We flew the Trident alongside the diver as a test to evaluate the efficacy as a survey tool for COTS. We surveyed 6 transect lines with 5- 1 meter quadrats looking at coral coverage and health and Cots density. In comparison, we flew the Trident alongside six divers screening the reef and removing COTS before the population can proliferate beyond control. In the surveys, we detected one crown of thorn starfish on the live monitor, and after reviewing the footage, we detected one more.
The divers collected 27 COTs in their reef survey and cull. While the Trident could enter shallow areas and travel more ground than a diver and spend more time in the water, we could not detect the starfish taking refuge under coral heads. However, the Trident was effective in shallow waters and useful in evaluating coral coverage and disease, bleaching or consumption.
Next- Sea turtles and nocturnal sharks.
"Selamat Datang ke Sabah! What is this thing?" The customs inspector at the Kota Kinabalu airport asks me, curiously examining the Trident and controller in my carry-on bag. After explaining what the ROV is (and helped by the MPA, Shark Stewards and National Geographic stickers) we got a pass and headed for the jungle. We are here using our Trident ROV for the first time in Borneo with a trial run on the Kinatangan river before heading for the reef. But first, we have to get some last minute first aid, and received incredible service from Open ROV to get the Trident to respond. Thanks Zack!
Not yet at the coral reef to continue the shark and coral project, I am first with a University class on Tungog Lake near the Kinabatangan River in Eastern Malaysian Borneo. The ultimate expedition plan is to survey coral and Crown of Thorn Starfish (COTS- Acanthaster planci), and look for nocturnal sharks we tagged and released last year at Pom Pom island at the TRACC lab on Pom Pom Island in Borneo. However, before visiting the island, I am helping teach the aquatic team, collecting chemical and physical measurements along this jungle river system, and helping develop a restoration plan.
As part of a class with the University of San Francisco, I help teach the aquatic field surveys in the rainforest, and we are assisting our partners here on the Kinabatangan. Tungog lake is an oxbow lake. These lakes are formed by loops closed off from the meandering river and have unique species assemblages. Healthy lakes have fresh water otters, many species of fish and the occasional Siamese crocodile dozing along the shoreline.
Students in the Masters of Environmental Sciences Management program is evaluating and helping restore the tropical rainforest with local Malaysians from a collective called KOPEL. Now in its third year, we are monitoring physical and chemical conditions within the lake, in addition to conducting planting in the rainforest. The Aquatic team also attempting to understand and control an invasive fern, Salvinia molesta. This species is an aggressive aquatic fern invading almost all of the oxbow lakes along the Kinabatagan River floodplain. Blooms cover the entire lake and degenerating plants have caused mass fish die-offs believed to be associated with reduced dissolved oxygen, but may also be related to lower pH conditions caused by the ferns.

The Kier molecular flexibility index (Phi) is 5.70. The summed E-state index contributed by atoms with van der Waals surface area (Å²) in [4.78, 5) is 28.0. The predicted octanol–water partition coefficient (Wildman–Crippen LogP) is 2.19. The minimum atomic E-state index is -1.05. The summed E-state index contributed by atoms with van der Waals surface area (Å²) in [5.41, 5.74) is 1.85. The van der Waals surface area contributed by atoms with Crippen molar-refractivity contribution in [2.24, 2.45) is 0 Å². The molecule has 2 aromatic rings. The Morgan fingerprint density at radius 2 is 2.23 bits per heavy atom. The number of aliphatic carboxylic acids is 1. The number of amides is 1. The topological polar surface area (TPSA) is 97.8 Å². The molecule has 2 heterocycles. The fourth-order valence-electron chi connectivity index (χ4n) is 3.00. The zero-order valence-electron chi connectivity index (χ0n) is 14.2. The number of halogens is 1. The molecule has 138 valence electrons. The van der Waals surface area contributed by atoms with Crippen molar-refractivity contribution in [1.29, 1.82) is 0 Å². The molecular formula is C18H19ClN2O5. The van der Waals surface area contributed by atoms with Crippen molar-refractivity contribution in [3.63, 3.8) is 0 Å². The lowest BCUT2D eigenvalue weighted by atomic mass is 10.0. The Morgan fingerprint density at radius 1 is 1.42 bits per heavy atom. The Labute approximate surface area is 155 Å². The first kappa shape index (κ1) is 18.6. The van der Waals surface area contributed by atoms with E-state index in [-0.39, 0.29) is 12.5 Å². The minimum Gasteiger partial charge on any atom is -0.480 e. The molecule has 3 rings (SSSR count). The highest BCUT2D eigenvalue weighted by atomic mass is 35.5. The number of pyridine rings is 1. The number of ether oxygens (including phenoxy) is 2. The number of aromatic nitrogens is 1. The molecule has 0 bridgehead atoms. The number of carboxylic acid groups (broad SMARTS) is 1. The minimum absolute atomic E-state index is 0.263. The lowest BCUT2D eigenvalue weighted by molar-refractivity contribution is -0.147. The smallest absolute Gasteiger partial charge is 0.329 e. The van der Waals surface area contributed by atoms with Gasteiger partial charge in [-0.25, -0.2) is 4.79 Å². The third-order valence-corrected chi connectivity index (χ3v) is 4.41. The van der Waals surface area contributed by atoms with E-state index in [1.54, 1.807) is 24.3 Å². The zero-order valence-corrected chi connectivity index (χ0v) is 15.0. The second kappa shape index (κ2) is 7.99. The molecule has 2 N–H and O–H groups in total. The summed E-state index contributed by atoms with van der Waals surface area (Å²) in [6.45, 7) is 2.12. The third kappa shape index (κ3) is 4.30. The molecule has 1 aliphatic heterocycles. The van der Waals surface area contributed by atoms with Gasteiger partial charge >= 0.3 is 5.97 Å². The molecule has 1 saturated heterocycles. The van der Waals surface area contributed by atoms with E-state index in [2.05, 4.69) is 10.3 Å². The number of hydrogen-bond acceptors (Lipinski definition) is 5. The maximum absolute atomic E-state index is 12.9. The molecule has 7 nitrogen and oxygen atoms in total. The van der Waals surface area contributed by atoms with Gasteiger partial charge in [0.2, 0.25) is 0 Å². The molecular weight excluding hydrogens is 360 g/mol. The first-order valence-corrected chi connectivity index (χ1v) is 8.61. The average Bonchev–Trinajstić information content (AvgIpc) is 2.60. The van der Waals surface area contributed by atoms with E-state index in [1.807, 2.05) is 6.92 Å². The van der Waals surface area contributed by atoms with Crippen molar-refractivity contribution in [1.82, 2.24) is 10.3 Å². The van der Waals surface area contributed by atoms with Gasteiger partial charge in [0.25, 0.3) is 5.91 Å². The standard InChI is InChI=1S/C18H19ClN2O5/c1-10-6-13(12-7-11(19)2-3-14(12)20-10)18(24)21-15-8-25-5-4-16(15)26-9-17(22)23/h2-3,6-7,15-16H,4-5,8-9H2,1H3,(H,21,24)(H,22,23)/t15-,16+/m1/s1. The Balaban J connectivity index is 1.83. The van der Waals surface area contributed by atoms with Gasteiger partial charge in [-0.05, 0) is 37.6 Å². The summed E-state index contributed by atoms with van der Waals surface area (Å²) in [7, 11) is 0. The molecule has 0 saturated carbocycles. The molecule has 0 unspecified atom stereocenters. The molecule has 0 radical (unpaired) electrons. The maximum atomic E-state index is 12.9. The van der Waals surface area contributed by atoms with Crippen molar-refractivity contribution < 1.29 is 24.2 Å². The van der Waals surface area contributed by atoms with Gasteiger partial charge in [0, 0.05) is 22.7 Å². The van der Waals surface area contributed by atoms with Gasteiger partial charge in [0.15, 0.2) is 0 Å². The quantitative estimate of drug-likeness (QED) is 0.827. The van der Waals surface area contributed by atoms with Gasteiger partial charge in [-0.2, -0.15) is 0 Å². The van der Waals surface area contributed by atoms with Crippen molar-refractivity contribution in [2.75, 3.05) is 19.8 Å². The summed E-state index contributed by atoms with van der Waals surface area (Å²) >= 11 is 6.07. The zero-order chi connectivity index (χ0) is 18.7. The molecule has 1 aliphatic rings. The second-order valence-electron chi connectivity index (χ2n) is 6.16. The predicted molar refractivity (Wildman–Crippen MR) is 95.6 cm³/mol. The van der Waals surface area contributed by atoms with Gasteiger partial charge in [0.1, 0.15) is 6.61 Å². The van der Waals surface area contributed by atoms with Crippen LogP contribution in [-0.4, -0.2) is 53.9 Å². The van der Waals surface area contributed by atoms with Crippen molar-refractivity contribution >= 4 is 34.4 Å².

While the students are sampling from the safety of a platform, I flew the drone in the lake and beneath the canopy of Salvinia, searching for fish but hoping for crocodiles. On the far bank along the section of lake cleared of Salvinia we see crocodiles sunning. These are not the larger more dangerous species that live lower down the river and which are more responsible for human deaths than great white sharks off California. Between 2007 to 2013, it was estimated that out of 42 reports of crocodile attacks in Malaysia, 40 of them are from Sarawak, in a state well to the east of our location. The saltwater crocodile (Crocodylus porosus), also known as the estuarine crocodile can reach lengths of over 6 meters and 800 kilograms.
Here is a video- note the division between the clear water free of Salvia and the thick mat behind the boom. [https://youtu.be/6BcqkvwwQo]
Some Iban native peoples in Sarawak believed that a giant crocodile called the Bujang Senang that haunted the river was actually a warrior cursed to become a crocodile. An uptick of deaths removed protections and the state allows culling of the predators in a response that recalls the West Australian great white shark cull. Perhaps better studies of the animal's movements and habitat protection would avoid deaths and remove these crocodile hunts.
What better way to search for the wily and in this case, shy crocodile, than using the Trident? This smaller species (4.5 m, 350Kg) has been extirpated from much of its range in Southeast Asia and Northern Australia and is critically endangered. We hope that restoring the balance to this lake will benefit the predators and the prey.
The ongoing monitoring program will monitor for water temperature, dissolved oxygen, ph, water clarity, chemical oxygen demand (COD), ammonium, nitrate and nitrite. Plankton and fish are also sampled. Last year we fabricated a plankton net from chicken mesh, ribbon, and mesh skirt filtering into a plastic colander. This year we brought a proper plankton net, collecting samples by pulling the platform along a roped transect strung across the lake and collected fish with a throw net that brought in several species of freshwater fish.